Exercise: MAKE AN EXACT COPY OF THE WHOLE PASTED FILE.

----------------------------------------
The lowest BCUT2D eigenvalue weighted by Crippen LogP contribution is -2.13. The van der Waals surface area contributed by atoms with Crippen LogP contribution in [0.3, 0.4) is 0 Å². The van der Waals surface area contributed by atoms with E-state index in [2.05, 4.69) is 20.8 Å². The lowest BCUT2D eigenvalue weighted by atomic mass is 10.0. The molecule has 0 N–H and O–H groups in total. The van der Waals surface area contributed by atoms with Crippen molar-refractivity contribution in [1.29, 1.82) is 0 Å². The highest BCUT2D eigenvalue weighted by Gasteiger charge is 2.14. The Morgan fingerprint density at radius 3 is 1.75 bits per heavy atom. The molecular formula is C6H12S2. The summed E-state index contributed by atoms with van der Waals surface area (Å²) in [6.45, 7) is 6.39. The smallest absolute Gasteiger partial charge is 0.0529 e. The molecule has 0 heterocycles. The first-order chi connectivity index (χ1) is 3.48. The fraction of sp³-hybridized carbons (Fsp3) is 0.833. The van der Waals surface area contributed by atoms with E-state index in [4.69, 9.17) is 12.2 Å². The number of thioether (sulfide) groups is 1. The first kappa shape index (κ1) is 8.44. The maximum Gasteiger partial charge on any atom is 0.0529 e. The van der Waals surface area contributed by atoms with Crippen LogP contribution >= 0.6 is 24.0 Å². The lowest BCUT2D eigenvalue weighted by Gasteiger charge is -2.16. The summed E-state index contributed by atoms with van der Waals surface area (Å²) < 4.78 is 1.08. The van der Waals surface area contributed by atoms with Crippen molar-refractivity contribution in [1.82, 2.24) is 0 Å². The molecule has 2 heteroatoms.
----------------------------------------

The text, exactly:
The lowest BCUT2D eigenvalue weighted by Crippen LogP contribution is -2.13. The van der Waals surface area contributed by atoms with Crippen LogP contribution in [0.3, 0.4) is 0 Å². The van der Waals surface area contributed by atoms with E-state index in [2.05, 4.69) is 20.8 Å². The lowest BCUT2D eigenvalue weighted by atomic mass is 10.0. The molecule has 0 N–H and O–H groups in total. The van der Waals surface area contributed by atoms with Crippen molar-refractivity contribution in [1.29, 1.82) is 0 Å². The highest BCUT2D eigenvalue weighted by Gasteiger charge is 2.14. The Morgan fingerprint density at radius 3 is 1.75 bits per heavy atom. The molecular formula is C6H12S2. The summed E-state index contributed by atoms with van der Waals surface area (Å²) in [6.45, 7) is 6.39. The smallest absolute Gasteiger partial charge is 0.0529 e. The molecule has 0 heterocycles. The first-order chi connectivity index (χ1) is 3.48. The fraction of sp³-hybridized carbons (Fsp3) is 0.833. The van der Waals surface area contributed by atoms with E-state index in [4.69, 9.17) is 12.2 Å². The number of thioether (sulfide) groups is 1. The first kappa shape index (κ1) is 8.44. The maximum Gasteiger partial charge on any atom is 0.0529 e. The van der Waals surface area contributed by atoms with Crippen LogP contribution >= 0.6 is 24.0 Å². The lowest BCUT2D eigenvalue weighted by Gasteiger charge is -2.16. The summed E-state index contributed by atoms with van der Waals surface area (Å²) < 4.78 is 1.08. The van der Waals surface area contributed by atoms with Crippen molar-refractivity contribution in [1.82, 2.24) is 0 Å². The molecule has 2 heteroatoms.